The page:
Position paper on olfactory dysfunction

Rhinol Suppl. 2017 Mar;54(26):1-30. doi: 10.4193/Rhino16.248.


Background: Olfactory dysfunction is an increasingly recognised condition, associated with reduced quality of life and major health outcomes such as neurodegeneration and death. However, translational research in this field is limited by heterogeneity in methodological approach, including definitions of impairment, improvement and appropriate assessment techniques. Accordingly, effective treatments for smell loss are limited. In an effort to encourage high quality and comparable work in this field, among others, we propose the following ideas and recommendations. Whilst the full set of recommendations are outlined in the main document, points include the following: • Patients with suspected olfactory loss should undergo a full examination of the head and neck, including rigid nasal endoscopy with small diameter endoscopes. • Subjective olfactory assessment should not be undertaken in isolation, given its poor reliability. • Psychophysical assessment tools used in clinical and research settings should include reliable and validated tests of odour threshold, and/or one of odour identification or discrimination. • Comprehensive chemosensory assessment should include gustatory screening. • Smell training can be helpful in patients with olfactory loss of several aetiologies.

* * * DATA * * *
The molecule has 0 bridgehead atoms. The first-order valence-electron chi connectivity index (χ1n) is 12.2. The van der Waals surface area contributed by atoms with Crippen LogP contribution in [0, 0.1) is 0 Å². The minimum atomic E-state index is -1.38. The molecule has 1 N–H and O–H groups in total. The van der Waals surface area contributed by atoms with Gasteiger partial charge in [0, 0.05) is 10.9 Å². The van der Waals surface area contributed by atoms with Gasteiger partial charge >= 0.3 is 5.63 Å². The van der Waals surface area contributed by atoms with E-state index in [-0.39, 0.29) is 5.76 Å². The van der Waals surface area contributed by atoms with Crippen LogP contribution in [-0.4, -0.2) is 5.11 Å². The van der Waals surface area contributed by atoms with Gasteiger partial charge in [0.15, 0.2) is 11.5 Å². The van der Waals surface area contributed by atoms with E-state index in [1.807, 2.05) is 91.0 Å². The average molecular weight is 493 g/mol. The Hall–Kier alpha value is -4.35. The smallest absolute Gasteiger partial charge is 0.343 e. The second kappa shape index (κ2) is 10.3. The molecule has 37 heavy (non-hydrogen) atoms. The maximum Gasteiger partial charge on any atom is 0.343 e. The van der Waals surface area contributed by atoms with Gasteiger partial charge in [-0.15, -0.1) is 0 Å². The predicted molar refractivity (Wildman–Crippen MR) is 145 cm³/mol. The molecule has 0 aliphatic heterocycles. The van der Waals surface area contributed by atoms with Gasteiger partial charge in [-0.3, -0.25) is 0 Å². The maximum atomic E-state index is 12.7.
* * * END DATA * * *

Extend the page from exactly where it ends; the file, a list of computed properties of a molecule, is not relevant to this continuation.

Conclusions: We hope the current manuscript will encourage clinicians and researchers to adopt a common language, and in so doing, increase the methodological quality, consistency and generalisability of work in this field.

Publication types

  • Review

MeSH terms

  • Humans
  • Neuropsychological Tests
  • Olfaction Disorders / diagnosis*
  • Olfaction Disorders / therapy*
  • Olfactometry
  • Olfactory Perception
  • Quality of Life